I really haven’t been able to think of a topic this year that I can disclose the contents of to others, so here I am writing up a short piece on a new skill I’ve acquired. Be warned, there are skeletal diagrams here of several dinosaur taxa; All are CC-BY 4.0.
Picking a taxon to make a skeletal diagram of is probably the most difficult of all choices for me. I am not very good at making decisions in any aspect of life, skeletals are no different.
One of the first topics I tried to skeletal was simply known bones pasted onto the outline of a separate taxon, illustrated by my Veterupristisaurus skeletal above. The silhouette is from Scott Hartman’s Acrocanthosaurus, and thus the silhouette is copyrighted to him. The bones themselves are free for your enjoyment, such as to add onto a separate silhouette.
Next, I tried to create full digital skeletals, like the Irritator above. This was my first full skeletal, for a project I have yet to complete. Full skeletals have shown me more about the way bones interact, with some advice from friends on vertebral counts and pectoral articulations.
I have also at times attempted to create traditional skeletals, and then transform them into digital, like this Haestasaurus you see above. This is probably one of the hardest for myself to cope with because being a perfectionist I always try to get the bones exact, and with most traditional methods that’s an impossibility.
Sometimes to choose I just pick a taxon that badly needs a skeletal, or a better one, like this Peteinosaurus. This one was very difficult because of the lack of online data, apparently coming from the fact that Italy has a law against the distribution of photographs of Italian specimens, which in fact may be part of an issue discussed on SVPOW how the line between private and public specimens may be more blurred than people perceive. Hopefully this skeletal gets more use than the abomination found on David Peters website (not linking, I would not wish to draw readers here over to his pages).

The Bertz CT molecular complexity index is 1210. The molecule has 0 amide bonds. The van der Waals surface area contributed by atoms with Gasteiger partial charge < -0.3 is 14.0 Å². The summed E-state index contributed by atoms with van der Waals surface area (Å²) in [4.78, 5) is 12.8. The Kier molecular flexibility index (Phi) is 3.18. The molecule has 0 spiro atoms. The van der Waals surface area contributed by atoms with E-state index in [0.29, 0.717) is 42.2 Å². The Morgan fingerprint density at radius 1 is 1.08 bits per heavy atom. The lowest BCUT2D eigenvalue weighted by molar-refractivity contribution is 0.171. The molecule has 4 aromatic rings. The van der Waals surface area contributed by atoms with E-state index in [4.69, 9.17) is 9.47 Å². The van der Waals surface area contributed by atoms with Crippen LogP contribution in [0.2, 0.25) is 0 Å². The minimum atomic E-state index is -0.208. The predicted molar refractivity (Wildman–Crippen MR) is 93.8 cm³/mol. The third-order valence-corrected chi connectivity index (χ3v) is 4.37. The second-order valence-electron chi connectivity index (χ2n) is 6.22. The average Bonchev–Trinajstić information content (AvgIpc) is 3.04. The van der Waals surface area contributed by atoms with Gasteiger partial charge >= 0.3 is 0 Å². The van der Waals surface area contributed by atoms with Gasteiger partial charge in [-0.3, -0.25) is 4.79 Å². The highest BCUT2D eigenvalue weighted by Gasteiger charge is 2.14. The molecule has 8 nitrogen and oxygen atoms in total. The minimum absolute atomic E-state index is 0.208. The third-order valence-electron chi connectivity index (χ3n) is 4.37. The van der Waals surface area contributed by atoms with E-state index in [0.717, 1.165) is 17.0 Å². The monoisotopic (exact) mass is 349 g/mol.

As time has gone on and my skill and techniques have progressed, I’ve started to realize that I really can make skeletal diagrams that are both very accurate (in my own opinion) and display the known material correctly to the fullest extent. My second most recent skeletal diagram, a full one of the new taxon Europatitan eastwoodi Fernández-Baldor et al 2017, can be seen below.
Welcome back to images galore. 🙂
Fernández-Baldor, F.T.; Canudo, J.I.; Huerta, P.; Moreno-Azanza, M.; Montero, D. (2017). “Europatitan eastwoodi, a new sauropod from the lower Cretaceous of Iberia in the initial radiation of somphospondylans in Laurasia”. PeerJ. 5: e3409. doi:10.7717/peerj.3409.